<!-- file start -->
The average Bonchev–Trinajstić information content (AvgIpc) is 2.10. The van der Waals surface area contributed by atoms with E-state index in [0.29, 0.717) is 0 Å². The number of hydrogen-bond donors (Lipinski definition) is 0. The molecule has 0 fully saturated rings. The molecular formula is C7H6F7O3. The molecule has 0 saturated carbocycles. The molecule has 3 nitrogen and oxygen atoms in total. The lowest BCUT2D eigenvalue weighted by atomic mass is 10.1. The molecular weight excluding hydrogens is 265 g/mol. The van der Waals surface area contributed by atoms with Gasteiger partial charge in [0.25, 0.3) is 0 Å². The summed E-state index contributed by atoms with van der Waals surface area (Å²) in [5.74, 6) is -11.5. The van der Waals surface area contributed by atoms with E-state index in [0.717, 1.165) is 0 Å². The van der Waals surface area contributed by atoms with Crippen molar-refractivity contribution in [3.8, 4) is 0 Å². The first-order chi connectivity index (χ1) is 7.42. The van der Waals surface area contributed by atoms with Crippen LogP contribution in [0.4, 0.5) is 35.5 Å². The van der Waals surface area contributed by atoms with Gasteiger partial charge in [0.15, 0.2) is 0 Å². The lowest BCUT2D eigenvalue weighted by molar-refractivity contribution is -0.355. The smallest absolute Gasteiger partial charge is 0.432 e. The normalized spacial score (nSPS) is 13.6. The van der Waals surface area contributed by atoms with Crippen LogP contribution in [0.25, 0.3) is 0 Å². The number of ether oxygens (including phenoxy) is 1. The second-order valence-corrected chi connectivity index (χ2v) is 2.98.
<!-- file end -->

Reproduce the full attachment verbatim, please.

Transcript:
The average Bonchev–Trinajstić information content (AvgIpc) is 2.10. The van der Waals surface area contributed by atoms with E-state index in [0.29, 0.717) is 0 Å². The number of hydrogen-bond donors (Lipinski definition) is 0. The molecule has 0 fully saturated rings. The molecular formula is C7H6F7O3. The molecule has 0 saturated carbocycles. The molecule has 3 nitrogen and oxygen atoms in total. The lowest BCUT2D eigenvalue weighted by atomic mass is 10.1. The molecular weight excluding hydrogens is 265 g/mol. The van der Waals surface area contributed by atoms with Gasteiger partial charge in [0.25, 0.3) is 0 Å². The summed E-state index contributed by atoms with van der Waals surface area (Å²) in [5.74, 6) is -11.5. The van der Waals surface area contributed by atoms with E-state index in [0.717, 1.165) is 0 Å². The van der Waals surface area contributed by atoms with Crippen molar-refractivity contribution in [3.8, 4) is 0 Å². The first-order chi connectivity index (χ1) is 7.42. The van der Waals surface area contributed by atoms with Crippen LogP contribution in [0.4, 0.5) is 35.5 Å². The van der Waals surface area contributed by atoms with Gasteiger partial charge in [0.15, 0.2) is 0 Å². The lowest BCUT2D eigenvalue weighted by molar-refractivity contribution is -0.355. The smallest absolute Gasteiger partial charge is 0.432 e. The normalized spacial score (nSPS) is 13.6. The van der Waals surface area contributed by atoms with Crippen LogP contribution in [0.25, 0.3) is 0 Å². The number of ether oxygens (including phenoxy) is 1. The second-order valence-corrected chi connectivity index (χ2v) is 2.98.